Paid Search is also important since it will give you the average CPC (cost per click) for the keyword. This amount represents how much you’ll pay on average for someone to click on your ad. This isn’t an exact number, but it will give you a sense of how much you’re looking at spending.

Wondering what CPC Distribution is? SEMrush says it ‘represents how that expensive it is to bid on that particular keyword across our different databases’. Clicking on a bar will give you more data.

Finally, the Trend section represents the level of competition for that keyword. A score of 1 is the highest level of competition, while 0 means it has virtually no competition. Note that the Trend section only analyzes paid search, although SEMrush says it can reflect organic search as well.

Scroll down on this page, and you’ll see another section with two sections labeled Phrase Match Keywords and Related Keywords.

 

The Phrase Match Keywords include your target keyword in them. As you can see, the example target keyword I initially entered was ‘travel water bottles’, and the Phrase Match Keywords include ‘best travel water bottle’ and ‘filter water bottle for travel’.

The Related Keywords section shows you keywords that are similar to your target keyword but do not necessarily include it. Some of these may be close, like ‘best water bottles for travel’.

Both of these sections are great for generating long-tail keyword ideas, and you can see the volume and CPC as well. As a nice bonus, if you click on the little blue icons under the SERP heading, you’ll open up a Google search for that keyword. This gives you a nice visual of what the search page looks like for a given keyword.

Scroll some more, and you’ll see another really helpful section titled Organic Search Results.

This is really useful because it shows you the top 100 organic results for that keyword. As I said earlier, organic traffic is essential to look at because it reflects customer interest in a product. This section will filter out all of the paid ad placements you see on Google search pages, so you see only the top organic results.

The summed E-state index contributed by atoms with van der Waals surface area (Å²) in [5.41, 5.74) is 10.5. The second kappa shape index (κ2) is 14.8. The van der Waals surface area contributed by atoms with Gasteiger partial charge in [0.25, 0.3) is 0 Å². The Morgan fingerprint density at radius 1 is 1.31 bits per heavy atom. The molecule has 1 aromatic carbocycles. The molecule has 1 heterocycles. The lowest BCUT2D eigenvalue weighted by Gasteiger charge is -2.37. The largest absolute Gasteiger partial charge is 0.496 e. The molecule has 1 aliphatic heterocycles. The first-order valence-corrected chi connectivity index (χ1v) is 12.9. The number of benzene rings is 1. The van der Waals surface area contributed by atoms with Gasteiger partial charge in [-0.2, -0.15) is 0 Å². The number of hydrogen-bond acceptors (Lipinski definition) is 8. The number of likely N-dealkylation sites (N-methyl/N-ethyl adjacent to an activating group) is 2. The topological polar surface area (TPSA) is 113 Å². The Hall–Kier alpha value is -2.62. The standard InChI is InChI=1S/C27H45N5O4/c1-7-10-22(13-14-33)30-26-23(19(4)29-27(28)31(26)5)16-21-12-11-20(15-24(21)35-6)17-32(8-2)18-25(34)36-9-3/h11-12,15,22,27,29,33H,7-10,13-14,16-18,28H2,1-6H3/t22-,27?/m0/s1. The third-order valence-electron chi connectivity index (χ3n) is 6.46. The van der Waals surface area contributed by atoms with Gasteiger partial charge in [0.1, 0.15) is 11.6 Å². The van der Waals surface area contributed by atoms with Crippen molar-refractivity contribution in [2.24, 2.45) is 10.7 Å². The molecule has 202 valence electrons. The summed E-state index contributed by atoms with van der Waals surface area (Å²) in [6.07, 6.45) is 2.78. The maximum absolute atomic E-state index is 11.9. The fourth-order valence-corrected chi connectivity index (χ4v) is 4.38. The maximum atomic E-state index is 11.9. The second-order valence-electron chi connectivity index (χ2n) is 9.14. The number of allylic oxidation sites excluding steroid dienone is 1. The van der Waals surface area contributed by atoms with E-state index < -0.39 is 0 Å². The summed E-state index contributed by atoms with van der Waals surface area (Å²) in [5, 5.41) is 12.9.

There’s one more part of the SEMrush analytics page that is particularly useful in a dropshipping context. If you look to the right of the Organic Search Results section, you’ll see a bunch of data about ads:

Whereas Organic Search Results focused only on non-paid search, this section looks at paid search.

Ads Copies will show you a few examples of ad copy for some of the top paid search ads. Here you can see four ads taken straight from the Google page, and you can conveniently see what copy they’ve used.

This is great for getting intel on your competition, and while it’s no match for all-out competitive analysis, it’s certainly a handy reference point that gives you a quick overview. It can also give you some ideas for some ad copy for your own products!

Right below, you can see the Product Ads Copies category that displays pictorial ads for a couple of products. This section looks simple, and it might not seem like you can get a lot from it, but I’ll break this down and show you how valuable this can be.

First, you can see the title of the product. At first glance, this seems plain, but look deeper and you’ll discover that you can take another peek into your competitors’ SEO playbooks. That’s because every product title is optimized for SEO, often containing keywords that are performing well in that niche.

In this case, notice how both of these products contain the word ‘collapsible’. This suggests that ‘collapsible travel water bottle’ and other variants are doing well. If you were selling water bottles, you might want to look into offering collapsible bottles on your store and using those keywords. So you not only get a keyword idea but also a product idea, all from a few words.